Thailand’s National Council for Peace and Order (NCPO) must end its interference in the elections of the president and committee members of the Lawyers Council of Thailand (LCT), the ICJ and Thai Lawyers for Human Rights (TLHR), said today.
The LCT in turn must ensure the elections are conducted in a fair and impartial manner.
“International standards explicitly prohibit external interference in the elections of the executive body of a lawyers’ professional association by its members, and the association’s leadership must ensure that such elections are conducted in a fair and impartial manner” said Matt Pollard, the Head of the ICJ’s Centre for the Independence of Judges and Lawyers. “Ensuring the independence and democratic representation of the legal profession is essential to safeguarding human rights and the rule of law, especially in the current circumstances of military rule in Thailand.”
On 29 February 2016, Mr Wichien Choobtaisong, a representative of the electoral group of the current LCT President, Mr. Dej-udom Krairit, wrote to the NCPO “seeking permission” to hold meetings and campaigns for the LCT’s regularly-scheduled elections, referring to the NCPO’s ban on political gatherings of more than five persons.
On 16 March 2016, the NCPO replied, stating that the elections “contradict” the ban on political gatherings, which “must apply equally to all groups and sectors in the interest of maintaining national security during the transition period,” and taking the position that that the elections must accordingly be postponed with the current committee continuing its term until elections are held. The NCPO’s reply also notes it received a letter from the LCT on 14 December 2015, which the ICJ and TLHR have not seen.
In its letter, the NCPO referred to NCPO Announcement 7/2014, which bans the political gathering of more than five persons (Announcement 7/2014 was later replaced by Order 3/2015). The ICJ reiterates that these arbitrary and unjustified orders and announcements should be repealed, and calls on the NCPO, in any event, to immediately withdraw its letter of 16 March, replacing it with written confirmation that the LCT elections will be able to proceed as scheduled, without external interference.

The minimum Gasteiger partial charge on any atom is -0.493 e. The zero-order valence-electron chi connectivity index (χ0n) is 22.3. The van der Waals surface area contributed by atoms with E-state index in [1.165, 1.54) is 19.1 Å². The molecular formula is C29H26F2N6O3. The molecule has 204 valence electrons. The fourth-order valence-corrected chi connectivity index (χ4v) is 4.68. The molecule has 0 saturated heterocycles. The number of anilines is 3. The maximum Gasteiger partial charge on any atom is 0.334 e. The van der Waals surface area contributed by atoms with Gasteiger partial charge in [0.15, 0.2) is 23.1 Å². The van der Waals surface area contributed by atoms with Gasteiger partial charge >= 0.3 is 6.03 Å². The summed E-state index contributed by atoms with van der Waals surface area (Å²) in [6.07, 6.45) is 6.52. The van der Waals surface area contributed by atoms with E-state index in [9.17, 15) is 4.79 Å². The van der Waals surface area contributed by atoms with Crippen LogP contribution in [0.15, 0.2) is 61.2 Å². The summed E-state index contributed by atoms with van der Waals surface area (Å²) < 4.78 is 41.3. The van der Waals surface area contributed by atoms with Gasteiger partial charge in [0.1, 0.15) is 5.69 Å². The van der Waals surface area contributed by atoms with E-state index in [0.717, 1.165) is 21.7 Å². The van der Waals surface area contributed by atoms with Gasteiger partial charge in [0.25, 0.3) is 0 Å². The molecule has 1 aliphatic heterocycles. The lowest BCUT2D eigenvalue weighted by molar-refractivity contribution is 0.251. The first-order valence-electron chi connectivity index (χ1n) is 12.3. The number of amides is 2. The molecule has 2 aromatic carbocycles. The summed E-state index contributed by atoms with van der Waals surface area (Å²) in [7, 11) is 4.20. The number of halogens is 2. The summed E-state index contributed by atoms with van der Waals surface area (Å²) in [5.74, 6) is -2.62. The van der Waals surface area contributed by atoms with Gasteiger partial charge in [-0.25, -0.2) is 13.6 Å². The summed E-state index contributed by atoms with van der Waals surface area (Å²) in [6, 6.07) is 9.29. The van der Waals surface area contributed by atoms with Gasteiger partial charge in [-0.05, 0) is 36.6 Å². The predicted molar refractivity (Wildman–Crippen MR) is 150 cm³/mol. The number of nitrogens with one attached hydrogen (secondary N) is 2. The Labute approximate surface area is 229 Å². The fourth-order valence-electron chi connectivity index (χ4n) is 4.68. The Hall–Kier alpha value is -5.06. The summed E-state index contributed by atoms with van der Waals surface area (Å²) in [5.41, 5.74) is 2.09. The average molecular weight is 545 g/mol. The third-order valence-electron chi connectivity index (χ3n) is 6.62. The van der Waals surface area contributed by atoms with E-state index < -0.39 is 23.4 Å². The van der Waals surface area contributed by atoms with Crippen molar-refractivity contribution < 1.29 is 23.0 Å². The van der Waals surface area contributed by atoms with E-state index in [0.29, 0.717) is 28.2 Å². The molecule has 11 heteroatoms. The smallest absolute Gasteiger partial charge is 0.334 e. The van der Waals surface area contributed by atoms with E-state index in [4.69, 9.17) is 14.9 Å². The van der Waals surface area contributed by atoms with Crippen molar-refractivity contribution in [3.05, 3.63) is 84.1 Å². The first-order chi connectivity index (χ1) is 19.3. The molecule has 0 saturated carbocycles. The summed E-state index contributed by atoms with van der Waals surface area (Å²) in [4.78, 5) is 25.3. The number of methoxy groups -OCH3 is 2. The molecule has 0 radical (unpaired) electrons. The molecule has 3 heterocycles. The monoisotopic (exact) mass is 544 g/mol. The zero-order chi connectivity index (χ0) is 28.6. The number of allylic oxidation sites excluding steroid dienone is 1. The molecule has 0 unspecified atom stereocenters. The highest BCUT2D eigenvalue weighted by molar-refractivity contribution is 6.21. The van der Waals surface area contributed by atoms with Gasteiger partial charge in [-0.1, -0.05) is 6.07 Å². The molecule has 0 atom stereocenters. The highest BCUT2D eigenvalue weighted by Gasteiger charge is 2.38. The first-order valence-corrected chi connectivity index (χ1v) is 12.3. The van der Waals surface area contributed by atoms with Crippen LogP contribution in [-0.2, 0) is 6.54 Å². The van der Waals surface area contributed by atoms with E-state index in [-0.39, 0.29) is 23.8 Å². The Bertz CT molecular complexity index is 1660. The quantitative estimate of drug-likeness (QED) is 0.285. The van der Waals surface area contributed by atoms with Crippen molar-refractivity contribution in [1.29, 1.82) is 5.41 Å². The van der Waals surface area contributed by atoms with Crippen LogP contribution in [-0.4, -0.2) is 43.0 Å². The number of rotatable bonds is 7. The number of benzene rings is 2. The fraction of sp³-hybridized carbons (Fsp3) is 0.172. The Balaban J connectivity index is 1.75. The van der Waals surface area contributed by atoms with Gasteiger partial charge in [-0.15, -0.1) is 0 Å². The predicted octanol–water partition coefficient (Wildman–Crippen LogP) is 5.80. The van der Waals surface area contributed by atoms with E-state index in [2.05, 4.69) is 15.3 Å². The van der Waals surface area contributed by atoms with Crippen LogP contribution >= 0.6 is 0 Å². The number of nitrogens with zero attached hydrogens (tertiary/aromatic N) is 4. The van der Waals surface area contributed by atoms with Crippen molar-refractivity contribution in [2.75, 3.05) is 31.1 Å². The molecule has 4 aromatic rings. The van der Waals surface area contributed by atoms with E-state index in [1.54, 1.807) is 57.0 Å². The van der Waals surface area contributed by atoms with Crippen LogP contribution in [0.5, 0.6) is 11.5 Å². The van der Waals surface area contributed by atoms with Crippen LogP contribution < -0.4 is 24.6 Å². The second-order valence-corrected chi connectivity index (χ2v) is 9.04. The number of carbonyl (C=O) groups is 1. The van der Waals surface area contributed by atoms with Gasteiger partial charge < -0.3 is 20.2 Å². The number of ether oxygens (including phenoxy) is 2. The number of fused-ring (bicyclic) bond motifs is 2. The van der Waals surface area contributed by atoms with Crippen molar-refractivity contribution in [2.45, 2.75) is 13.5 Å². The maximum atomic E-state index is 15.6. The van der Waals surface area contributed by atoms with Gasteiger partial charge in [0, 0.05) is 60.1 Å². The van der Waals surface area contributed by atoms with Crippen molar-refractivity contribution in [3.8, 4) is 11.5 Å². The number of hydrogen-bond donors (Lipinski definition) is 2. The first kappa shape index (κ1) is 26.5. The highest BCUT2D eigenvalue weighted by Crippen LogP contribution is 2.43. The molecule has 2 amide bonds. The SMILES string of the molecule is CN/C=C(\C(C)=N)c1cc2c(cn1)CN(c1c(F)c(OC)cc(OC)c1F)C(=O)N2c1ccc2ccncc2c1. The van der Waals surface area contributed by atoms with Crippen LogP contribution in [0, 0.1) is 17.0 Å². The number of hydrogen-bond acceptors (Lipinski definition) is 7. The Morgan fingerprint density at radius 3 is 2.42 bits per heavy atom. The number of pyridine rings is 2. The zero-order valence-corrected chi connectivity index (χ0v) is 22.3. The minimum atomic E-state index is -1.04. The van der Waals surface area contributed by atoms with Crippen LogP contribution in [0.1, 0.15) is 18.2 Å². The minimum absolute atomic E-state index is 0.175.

The LCT must then put in place procedures to ensure the elections proceed as scheduled and in a fair and impartial manner.
“Since the military took power, we have seen a marked increase in the number of individuals requiring legal aid for sensitive and political cases,” said Yaowalak Anuphan, the Head of TLHR and member of the LCT. “In this environment, it is even more essential that the Lawyers Council of Thailand is able to exercise its functions without external interference and that everyone has effective and equal access to the legal services of lawyers.”
The Lawyers Council of Thailand was established in 1957. Its mandate and responsibilities are set out in the Lawyers Council Act 1985.
The objectives of the Council include maintaining the ethics of lawyers, promoting legal education and providing legal assistance.
It also registers lawyers and issues them with licenses to practice law in Thailand. Members of the Council elect the president and committee members every three years.
Article 24 of the Basic Principles on the Role of Lawyers, adopted by the UN in 1990, sets out that: “Lawyers shall be entitled to form and join self-governing professional associations to represent their interests, promote their continuing education and training and protect their professional integrity.
The executive body of the professional associations shall be elected by its members and shall exercise its functions without external interference.”
Among other things, the UN Basic Principles also affirm that ensuring all persons have effective access to legal services provided by an independent legal profession is essential for adequate protection of human rights and fundamental freedoms.
They note the vital role of professional associations of lawyers including in protecting their members from persecution and improper restrictions and infringements. The Basic Principles specify that governments should respect and reflect the provisions of the Basic Principles in their national legislation and practice.
The UN Human Rights Committee has applied the Basic Principles as a necessary component of the right to a fair trial guaranteed in Article 14 of the International Covenant on Civil and Political Rights (ICCPR), to which Thailand is a State Party.
The UN Committee will review Thailand’s compliance with the ICCPR at an upcoming meeting.